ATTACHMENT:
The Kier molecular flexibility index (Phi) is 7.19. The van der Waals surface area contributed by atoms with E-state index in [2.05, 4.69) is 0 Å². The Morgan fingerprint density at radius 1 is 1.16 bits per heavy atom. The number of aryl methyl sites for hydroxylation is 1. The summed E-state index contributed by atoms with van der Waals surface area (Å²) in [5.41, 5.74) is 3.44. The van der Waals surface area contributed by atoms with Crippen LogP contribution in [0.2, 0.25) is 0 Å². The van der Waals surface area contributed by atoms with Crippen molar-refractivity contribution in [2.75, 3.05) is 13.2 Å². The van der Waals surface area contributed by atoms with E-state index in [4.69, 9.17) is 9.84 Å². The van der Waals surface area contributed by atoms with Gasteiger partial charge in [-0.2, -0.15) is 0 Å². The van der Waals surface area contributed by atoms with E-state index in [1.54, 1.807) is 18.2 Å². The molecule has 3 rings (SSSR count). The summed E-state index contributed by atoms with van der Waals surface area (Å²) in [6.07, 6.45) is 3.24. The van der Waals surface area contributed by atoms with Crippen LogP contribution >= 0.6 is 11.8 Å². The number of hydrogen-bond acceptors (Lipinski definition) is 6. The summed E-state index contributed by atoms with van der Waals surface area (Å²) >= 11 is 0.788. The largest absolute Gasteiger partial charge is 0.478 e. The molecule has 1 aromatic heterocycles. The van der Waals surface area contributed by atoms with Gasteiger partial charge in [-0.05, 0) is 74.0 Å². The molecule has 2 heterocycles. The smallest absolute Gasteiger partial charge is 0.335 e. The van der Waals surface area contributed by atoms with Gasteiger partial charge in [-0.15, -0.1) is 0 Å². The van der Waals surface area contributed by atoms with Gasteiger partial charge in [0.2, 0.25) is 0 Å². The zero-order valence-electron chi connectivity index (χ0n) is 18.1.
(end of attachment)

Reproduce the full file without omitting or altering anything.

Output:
The Kier molecular flexibility index (Phi) is 7.19. The van der Waals surface area contributed by atoms with E-state index in [2.05, 4.69) is 0 Å². The Morgan fingerprint density at radius 1 is 1.16 bits per heavy atom. The number of aryl methyl sites for hydroxylation is 1. The summed E-state index contributed by atoms with van der Waals surface area (Å²) in [5.41, 5.74) is 3.44. The van der Waals surface area contributed by atoms with Crippen LogP contribution in [0.2, 0.25) is 0 Å². The van der Waals surface area contributed by atoms with Crippen molar-refractivity contribution in [2.75, 3.05) is 13.2 Å². The van der Waals surface area contributed by atoms with E-state index in [4.69, 9.17) is 9.84 Å². The van der Waals surface area contributed by atoms with Gasteiger partial charge in [-0.2, -0.15) is 0 Å². The van der Waals surface area contributed by atoms with E-state index in [1.54, 1.807) is 18.2 Å². The molecule has 3 rings (SSSR count). The summed E-state index contributed by atoms with van der Waals surface area (Å²) in [6.07, 6.45) is 3.24. The van der Waals surface area contributed by atoms with Crippen LogP contribution >= 0.6 is 11.8 Å². The number of hydrogen-bond acceptors (Lipinski definition) is 6. The summed E-state index contributed by atoms with van der Waals surface area (Å²) >= 11 is 0.788. The largest absolute Gasteiger partial charge is 0.478 e. The molecule has 1 aromatic heterocycles. The van der Waals surface area contributed by atoms with Gasteiger partial charge in [-0.05, 0) is 74.0 Å². The molecule has 2 heterocycles. The smallest absolute Gasteiger partial charge is 0.335 e. The van der Waals surface area contributed by atoms with Gasteiger partial charge in [-0.15, -0.1) is 0 Å². The van der Waals surface area contributed by atoms with Gasteiger partial charge in [0.2, 0.25) is 0 Å². The zero-order valence-electron chi connectivity index (χ0n) is 18.1.